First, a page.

French agency of environment and energy management (ADEME) operates in this framework a programme10 with about 4 billion euros funding on the 2010-2020 period (for subsidies, refundable grants, and also private equity in startups and SPVs for first-of-a-kind projects) and has launched a series of calls for projects of demonstration in the field of clean energy.
So far, more than 620 projects have been supported with 2.1 bn€ from ADEME and a leverage effect (ratio of total cost to public funding) close to 3. The annual average spending by Ademe on this programme was around 125 M€ in 2015-2016, up 94% from the average annual level of 65 M€ during the 2012-2014 period.
Several calls are opened at the beginning of June 2017 on various topics covering French perimeter for Mission Innovation and will help accelerating the funding of innovation in the coming months and years. Some calls are dedicated to small businesses, with a fast track and a simplified process.
French agency of research (ANR) operates another PIA programme called “Instituts de la transition énergétique” (ITE) or “energy transition institutes”, with 1 billion euros funding on the 2010-2020 period. ITE gather private industries and public laboratories for the creation of new high standard companies dedicated to R&D and innovation in the field of clean energy: for instance, institute SUPERGRID11 is focused on future electric transmission grids, VEDECOM12 is specialized on sustainable mobility and connected vehicles, INES213 and IPVF14 are dedicated to solar energy, PIVERT15 and IFMAS16 are focused on bio energy, EFFICACITY17 is about smart cities, etc.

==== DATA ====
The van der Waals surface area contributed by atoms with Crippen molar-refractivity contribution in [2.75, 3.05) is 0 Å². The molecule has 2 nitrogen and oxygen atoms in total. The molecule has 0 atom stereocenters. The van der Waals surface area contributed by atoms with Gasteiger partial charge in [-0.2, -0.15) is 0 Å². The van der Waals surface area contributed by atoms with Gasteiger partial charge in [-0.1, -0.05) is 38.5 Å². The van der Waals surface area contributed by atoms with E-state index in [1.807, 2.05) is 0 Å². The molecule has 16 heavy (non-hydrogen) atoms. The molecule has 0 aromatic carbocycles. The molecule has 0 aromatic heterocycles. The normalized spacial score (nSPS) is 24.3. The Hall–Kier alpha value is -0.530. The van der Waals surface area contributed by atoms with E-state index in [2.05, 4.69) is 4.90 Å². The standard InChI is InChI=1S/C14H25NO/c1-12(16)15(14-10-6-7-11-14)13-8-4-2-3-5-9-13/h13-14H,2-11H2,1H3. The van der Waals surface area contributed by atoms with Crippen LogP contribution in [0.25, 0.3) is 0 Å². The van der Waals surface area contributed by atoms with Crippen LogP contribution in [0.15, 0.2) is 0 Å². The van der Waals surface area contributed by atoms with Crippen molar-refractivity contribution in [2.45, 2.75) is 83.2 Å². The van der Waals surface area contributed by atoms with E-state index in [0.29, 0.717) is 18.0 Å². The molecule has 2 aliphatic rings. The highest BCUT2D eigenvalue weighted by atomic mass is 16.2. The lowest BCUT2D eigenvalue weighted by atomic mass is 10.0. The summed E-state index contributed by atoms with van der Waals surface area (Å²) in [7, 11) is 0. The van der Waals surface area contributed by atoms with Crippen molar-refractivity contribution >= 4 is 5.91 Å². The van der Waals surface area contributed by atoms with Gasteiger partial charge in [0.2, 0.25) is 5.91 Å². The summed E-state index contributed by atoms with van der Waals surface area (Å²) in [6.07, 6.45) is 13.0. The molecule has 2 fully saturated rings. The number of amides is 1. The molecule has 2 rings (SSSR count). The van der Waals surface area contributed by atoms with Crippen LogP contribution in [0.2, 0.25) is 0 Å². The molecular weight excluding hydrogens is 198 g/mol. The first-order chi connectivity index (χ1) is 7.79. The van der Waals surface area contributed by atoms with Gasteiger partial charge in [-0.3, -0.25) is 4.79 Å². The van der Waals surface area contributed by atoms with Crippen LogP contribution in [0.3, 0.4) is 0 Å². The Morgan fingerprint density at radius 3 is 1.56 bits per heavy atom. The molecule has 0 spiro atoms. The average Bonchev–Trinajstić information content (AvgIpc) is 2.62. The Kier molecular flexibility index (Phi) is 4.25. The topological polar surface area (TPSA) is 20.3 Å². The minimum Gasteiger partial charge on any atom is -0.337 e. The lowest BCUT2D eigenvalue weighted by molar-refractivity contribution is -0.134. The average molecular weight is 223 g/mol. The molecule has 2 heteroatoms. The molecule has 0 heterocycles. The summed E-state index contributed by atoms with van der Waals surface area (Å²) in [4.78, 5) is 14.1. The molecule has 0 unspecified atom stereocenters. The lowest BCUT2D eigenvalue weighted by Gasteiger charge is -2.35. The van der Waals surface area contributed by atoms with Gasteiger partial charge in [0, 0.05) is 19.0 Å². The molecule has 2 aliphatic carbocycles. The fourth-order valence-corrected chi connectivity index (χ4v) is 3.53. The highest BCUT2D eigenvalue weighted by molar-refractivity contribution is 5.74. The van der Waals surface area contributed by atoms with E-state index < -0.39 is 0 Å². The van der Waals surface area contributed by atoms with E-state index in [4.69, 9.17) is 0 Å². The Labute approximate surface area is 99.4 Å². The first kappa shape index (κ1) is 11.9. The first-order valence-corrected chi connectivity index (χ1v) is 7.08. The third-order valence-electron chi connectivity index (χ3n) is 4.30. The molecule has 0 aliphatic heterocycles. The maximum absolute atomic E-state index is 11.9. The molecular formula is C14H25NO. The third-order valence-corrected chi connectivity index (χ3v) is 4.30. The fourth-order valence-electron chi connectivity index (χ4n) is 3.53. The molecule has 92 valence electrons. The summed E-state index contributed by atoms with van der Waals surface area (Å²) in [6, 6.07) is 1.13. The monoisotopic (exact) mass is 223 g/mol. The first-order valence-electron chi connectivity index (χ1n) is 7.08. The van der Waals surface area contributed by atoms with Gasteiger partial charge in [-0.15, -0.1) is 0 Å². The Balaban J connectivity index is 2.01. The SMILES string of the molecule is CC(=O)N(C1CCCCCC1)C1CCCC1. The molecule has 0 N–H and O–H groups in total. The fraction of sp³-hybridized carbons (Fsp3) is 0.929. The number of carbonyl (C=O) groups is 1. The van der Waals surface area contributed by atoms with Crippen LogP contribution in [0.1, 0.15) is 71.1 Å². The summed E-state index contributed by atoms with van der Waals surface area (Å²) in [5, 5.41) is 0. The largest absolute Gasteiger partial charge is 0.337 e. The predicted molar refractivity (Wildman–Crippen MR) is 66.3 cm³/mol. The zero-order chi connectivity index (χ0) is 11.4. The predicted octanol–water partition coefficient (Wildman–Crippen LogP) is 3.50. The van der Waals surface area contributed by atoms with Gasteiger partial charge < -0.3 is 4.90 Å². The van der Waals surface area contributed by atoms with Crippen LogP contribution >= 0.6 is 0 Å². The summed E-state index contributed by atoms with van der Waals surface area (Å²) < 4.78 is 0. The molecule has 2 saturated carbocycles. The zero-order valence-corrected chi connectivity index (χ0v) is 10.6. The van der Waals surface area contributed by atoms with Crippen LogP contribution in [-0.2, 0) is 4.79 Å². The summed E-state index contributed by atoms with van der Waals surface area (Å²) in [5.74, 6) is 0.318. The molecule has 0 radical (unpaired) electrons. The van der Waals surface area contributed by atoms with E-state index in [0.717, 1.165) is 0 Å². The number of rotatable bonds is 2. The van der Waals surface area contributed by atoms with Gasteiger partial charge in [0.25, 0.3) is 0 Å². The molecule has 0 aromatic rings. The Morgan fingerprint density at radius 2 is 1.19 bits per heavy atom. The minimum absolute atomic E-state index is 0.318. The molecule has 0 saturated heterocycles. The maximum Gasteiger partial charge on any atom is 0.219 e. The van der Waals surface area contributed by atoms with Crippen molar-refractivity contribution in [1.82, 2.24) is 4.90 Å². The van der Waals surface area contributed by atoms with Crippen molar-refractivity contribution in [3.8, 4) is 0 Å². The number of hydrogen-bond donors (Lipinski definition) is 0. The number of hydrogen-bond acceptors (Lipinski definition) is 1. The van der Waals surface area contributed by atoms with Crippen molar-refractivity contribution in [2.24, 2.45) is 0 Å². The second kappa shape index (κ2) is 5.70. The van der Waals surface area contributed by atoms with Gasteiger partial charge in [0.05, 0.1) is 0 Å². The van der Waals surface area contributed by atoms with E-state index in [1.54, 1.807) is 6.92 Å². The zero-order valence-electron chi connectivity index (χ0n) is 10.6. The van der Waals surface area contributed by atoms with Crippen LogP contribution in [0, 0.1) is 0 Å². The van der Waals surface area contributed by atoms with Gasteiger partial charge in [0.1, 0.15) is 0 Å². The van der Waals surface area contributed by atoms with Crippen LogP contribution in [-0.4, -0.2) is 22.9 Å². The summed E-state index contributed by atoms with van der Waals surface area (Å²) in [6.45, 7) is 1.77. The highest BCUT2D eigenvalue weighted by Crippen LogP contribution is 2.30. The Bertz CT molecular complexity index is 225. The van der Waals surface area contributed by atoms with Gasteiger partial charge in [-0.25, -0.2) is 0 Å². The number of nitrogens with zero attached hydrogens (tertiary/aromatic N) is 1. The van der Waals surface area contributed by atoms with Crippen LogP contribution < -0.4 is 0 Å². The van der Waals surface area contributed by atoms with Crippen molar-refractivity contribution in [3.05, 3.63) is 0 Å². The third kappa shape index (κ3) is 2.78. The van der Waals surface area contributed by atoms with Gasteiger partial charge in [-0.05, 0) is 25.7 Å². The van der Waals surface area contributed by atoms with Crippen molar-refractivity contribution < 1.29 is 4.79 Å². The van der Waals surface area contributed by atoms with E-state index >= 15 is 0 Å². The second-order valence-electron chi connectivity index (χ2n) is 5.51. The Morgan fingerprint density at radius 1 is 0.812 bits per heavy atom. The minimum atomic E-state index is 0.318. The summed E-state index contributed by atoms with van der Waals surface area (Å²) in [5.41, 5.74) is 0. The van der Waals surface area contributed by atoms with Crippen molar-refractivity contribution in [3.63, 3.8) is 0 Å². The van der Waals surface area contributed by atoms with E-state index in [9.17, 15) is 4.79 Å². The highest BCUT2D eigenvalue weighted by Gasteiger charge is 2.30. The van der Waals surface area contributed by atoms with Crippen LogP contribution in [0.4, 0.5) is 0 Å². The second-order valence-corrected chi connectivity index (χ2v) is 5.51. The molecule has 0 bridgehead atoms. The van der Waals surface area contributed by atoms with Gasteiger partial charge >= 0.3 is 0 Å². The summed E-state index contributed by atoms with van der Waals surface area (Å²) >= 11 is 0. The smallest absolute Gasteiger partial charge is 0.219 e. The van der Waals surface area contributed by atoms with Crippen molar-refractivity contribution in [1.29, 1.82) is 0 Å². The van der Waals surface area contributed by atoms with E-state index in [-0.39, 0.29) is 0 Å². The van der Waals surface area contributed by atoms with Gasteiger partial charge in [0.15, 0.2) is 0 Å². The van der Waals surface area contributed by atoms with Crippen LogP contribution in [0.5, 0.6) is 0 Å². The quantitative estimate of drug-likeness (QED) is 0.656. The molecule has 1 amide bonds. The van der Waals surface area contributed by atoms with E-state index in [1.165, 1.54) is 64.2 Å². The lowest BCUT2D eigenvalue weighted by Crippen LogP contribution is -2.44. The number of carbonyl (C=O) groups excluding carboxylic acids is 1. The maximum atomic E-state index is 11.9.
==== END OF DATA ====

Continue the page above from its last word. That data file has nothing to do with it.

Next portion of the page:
In addition to the PIA programme, ANR also runs a basic research funding programme based on annual calls for projects focused on the priorities defined by the national research strategy18, which identified a “clean, secure and efficient energy” challenge similarly to the European SET Plan, with five areas of action:
Main French energy research organisms (CEA, IFPEN, CNRS, universities, etc., that are grouped in a research alliance dedicated to energy, called ANCRE19) also follow these priorities, through their objectives and performance contracts with the French State.
1 For more detail on French energy transition for green growth act, please refer to http://www2.developpement-durable.gouv.fr/IMG/pdf/16172-GB_loi-TE-les-actions_DEF_light.pdf